Over 140 years of History
Hotel Splendid, the 1st hotel in Cannes and continuously open since 1871, an establishment steeped in history…
One hundred years ago Cannes had no business tourism. The town, however, was known as a prized destination for people coming to escape the winter.
Hotel Splendid graced the Allées de la Liberté when the Carlton, Majestic and Martinez Palaces had not yet seen light of day.
On 15 June 1758, the Abbot of Lérins gifted a plot of land by the sea, where Hotel Splendid now stands, for a new chapel to be built. However, work on it stopped in 1764 and the chapel was never completed.
In 1771 the building was sold to J.F. Bournin, a merchant from Grasse who turned it into a soap factory.
He eventually went bankrupt and resold it to a Mr Gazielle who turned it into an oil and wheat shop, then into an inn.
The inn looked onto an expanse of dunes and a small stream. Fishermen used to haul their boats into it for protection.
It was there on the night of 1-2 March 1815, after setting off from Golfe Juan, that a small crew from the Isle of Elba with their legendary leader Napoleon spent their first night on French soil. The street name Rue Bivouac Napoléon commemorates this brief sojourn. Legend has it that Pauline Bonaparte once stayed at the small Gazielle Inn.
In December 1834, Lord Brougham discovered Cannes and contributed greatly to its development and growth. On 4 June 1838, the Port of Cannes was born.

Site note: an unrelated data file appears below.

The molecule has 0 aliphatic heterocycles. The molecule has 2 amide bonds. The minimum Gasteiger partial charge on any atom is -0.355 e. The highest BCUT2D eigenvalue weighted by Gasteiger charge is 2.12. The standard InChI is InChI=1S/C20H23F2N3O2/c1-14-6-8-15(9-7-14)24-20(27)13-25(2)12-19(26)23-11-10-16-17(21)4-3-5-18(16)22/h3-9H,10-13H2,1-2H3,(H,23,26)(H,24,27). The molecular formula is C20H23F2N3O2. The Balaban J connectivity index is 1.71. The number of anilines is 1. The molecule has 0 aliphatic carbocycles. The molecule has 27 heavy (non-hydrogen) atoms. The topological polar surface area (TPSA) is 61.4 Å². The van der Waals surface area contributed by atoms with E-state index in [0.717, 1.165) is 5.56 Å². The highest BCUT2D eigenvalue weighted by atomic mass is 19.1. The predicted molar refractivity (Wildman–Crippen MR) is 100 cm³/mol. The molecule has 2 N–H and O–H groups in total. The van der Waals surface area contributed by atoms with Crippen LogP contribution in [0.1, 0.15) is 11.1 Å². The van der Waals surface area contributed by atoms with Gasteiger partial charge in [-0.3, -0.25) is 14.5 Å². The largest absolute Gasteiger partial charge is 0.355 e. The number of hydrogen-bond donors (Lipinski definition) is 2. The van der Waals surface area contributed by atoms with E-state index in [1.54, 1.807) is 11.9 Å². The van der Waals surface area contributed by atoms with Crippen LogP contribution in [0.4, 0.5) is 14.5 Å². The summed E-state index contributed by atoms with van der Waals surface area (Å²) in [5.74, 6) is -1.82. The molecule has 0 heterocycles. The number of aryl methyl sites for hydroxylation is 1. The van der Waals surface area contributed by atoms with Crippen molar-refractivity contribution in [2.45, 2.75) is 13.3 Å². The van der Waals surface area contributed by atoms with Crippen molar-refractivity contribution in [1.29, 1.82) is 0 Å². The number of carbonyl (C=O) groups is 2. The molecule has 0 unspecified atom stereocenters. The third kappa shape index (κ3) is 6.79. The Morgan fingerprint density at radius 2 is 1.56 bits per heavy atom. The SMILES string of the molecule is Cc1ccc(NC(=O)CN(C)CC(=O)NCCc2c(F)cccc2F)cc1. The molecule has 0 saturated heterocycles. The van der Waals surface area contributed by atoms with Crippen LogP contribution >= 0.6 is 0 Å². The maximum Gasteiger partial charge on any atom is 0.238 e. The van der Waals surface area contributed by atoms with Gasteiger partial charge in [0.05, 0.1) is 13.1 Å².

In 1871 the Boulevard de la Croisette was completed, pavements were laid and palm trees planted: the curtain rose on the pomp and splendour of the “Belle Epoque”.
Land in town was going for only two francs a square metre, and barely more than 50 centimes along the sandy Croisette.
The small inn grew. Eventually the Hotel Splendid was built on the site of that inn, boasting a ground floor and three upper storeys.
The opera composer Jacques Offenbach spent the winter of 1874 at Hotel Splendid.
In 1905 it was considerably extended, two more storeys added and was officially named Hotel SPLENDID.
Cannes at that time had only winter tourism. Its hotels shut their doors for the summer due to the heat.
On 24 August 1944, at the height of the Second World War, German delaying units stationed in Cannes were ordered to destroy the beachfront, hotels and public buildings to slow the Allied advance before retreating to Nice.
Under questioning by the Groupe Jean Marie French resistance, at 2 am that same day German Colonel Schneider revealed the fire control centre: the basement of Hotel Splendid.
It was immediately neutralised, the town was spared and the Allies continued their advance unhindered.
After the War, Cannes continued to grow as did Hotel Splendid’s reputation in the heart of the city…